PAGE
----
In some embodiments, the switches may have been floating relative to ground potential. In one embodiment, they could be constructed as MOS transistors or alternately as high voltage MOS transistors. In some applications it was difficult to charge the intrinsic gate-to-source capacitance of the MOS transistors to a voltage sufficient to enable the MOS transistor. In other embodiments, the gate-to-source voltage may not be formed very accurately and the MOS transistor may not be properly enabled.

Accordingly, it is desirable to have a method and apparatus to enable the MOS transistor, or to form a more accurate gate-to-source voltage, or to charge the gate-to-source capacitance to a sufficient voltage to enable the MOS transistor.

BRIEF DESCRIPTION OF THE DRAWINGS

FIG. 1 schematically illustrates a portion of an example of an embodiment of a lighting system that includes a controller for controlling a brightness of a plurality of light sources in accordance with the present invention;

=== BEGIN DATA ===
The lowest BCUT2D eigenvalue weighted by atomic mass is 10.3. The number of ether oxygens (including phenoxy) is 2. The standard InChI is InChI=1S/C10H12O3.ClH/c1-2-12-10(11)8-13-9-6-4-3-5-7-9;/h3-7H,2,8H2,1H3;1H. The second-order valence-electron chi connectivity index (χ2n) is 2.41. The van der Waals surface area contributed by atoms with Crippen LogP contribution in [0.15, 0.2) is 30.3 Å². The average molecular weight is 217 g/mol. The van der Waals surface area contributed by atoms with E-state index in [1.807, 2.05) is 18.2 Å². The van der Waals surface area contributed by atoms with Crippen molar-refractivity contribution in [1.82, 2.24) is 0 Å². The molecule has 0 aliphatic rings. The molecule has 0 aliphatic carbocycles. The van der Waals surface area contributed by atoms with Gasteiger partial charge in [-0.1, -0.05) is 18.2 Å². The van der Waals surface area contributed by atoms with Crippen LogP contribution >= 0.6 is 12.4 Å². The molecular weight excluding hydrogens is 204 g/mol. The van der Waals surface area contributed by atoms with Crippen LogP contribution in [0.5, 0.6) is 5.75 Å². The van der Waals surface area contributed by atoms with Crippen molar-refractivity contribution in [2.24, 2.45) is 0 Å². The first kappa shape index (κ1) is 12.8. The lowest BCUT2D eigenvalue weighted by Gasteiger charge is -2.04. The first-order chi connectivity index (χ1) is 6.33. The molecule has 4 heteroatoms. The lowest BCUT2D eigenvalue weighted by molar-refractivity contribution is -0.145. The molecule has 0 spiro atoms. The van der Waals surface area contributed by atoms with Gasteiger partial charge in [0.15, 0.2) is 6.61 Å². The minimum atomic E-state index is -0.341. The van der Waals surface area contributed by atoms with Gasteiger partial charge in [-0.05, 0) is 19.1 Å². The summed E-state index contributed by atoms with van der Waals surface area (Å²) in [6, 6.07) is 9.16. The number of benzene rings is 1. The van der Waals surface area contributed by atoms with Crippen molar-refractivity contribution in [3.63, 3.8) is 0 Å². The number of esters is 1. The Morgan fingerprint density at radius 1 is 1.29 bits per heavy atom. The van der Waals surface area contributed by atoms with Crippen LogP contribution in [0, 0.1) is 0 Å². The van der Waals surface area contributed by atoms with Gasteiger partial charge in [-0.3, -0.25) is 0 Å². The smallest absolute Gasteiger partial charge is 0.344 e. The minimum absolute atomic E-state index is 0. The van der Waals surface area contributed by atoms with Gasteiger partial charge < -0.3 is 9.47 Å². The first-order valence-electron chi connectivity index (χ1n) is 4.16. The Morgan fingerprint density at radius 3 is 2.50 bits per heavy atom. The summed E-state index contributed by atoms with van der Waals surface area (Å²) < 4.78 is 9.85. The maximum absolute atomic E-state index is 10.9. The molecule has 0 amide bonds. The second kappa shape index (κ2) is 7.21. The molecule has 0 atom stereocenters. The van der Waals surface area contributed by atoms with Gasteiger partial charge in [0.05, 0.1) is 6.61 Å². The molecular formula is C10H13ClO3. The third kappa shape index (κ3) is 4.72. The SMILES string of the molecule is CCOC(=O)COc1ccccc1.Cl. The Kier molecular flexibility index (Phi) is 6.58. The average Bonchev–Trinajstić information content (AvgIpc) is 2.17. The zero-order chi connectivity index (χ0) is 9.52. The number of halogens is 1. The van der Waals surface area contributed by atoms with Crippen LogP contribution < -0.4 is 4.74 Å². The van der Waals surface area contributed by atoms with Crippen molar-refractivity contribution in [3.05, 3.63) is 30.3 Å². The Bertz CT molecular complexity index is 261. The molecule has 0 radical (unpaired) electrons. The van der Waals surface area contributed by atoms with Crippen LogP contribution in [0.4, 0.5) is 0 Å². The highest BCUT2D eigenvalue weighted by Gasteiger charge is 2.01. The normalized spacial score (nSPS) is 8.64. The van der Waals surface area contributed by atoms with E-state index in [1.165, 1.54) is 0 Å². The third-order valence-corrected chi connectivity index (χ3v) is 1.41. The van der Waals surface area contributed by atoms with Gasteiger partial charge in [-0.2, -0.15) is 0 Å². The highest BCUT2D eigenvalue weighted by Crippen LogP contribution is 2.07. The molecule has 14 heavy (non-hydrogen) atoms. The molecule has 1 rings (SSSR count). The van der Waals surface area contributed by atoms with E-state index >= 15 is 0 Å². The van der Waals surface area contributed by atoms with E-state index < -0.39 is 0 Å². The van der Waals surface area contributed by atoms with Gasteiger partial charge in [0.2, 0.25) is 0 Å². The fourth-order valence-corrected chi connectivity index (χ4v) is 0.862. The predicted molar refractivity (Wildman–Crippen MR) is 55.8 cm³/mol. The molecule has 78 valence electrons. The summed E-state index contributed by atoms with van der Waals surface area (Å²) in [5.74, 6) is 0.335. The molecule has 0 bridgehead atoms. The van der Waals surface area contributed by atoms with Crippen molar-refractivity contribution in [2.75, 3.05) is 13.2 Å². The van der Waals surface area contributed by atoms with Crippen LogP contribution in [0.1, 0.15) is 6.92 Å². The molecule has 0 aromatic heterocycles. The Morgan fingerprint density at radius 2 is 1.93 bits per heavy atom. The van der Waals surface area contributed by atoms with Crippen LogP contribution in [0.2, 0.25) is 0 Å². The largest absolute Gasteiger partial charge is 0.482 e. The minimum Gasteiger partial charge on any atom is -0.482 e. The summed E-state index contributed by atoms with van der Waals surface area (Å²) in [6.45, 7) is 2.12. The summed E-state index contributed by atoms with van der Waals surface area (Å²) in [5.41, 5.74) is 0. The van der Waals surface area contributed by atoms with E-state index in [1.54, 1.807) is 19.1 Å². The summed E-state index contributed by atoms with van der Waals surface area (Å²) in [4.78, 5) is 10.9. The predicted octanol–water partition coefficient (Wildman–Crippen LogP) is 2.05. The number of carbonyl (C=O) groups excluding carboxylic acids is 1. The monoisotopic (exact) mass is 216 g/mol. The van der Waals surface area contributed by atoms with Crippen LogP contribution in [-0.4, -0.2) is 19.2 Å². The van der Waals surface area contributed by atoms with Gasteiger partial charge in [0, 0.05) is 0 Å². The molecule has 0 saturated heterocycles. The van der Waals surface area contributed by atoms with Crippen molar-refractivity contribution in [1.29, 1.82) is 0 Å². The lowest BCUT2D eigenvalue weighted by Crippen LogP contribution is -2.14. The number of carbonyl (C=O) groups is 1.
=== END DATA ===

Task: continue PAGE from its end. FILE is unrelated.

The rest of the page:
FIG. 2 schematically illustrates a portion of an example of an embodiment of an LED controller that is an alternate embodiment of the controller of FIG. 1 in accordance with the present invention;

FIG. 3 is a graph having plots illustrating some examples of some of the signals that may be formed by one example embodiment of the controller of FIG. 2 in accordance with the present invention;

FIG. 4 is another graph having plots illustrating some examples of some of the signals that may be formed by one example embodiment of the controller of FIG. 2 in accordance with the present invention;

FIG. 5 is another graph having plots illustrating some examples of some of the signals that may be formed by one example embodiment of the controller of FIG. 2 in accordance with the present invention;

FIG. 6 schematically illustrates a portion of an example of an embodiment of a charging circuit that may be an alternate embodiment of a portion of the controller of FIG. 2 in accordance with the present invention;

FIG. 7 schematically illustrates a portion of an example of an embodiment of a switch transistor that may be an alternate embodiment of a transistor of the controller of FIG. 2 in accordance with the present invention;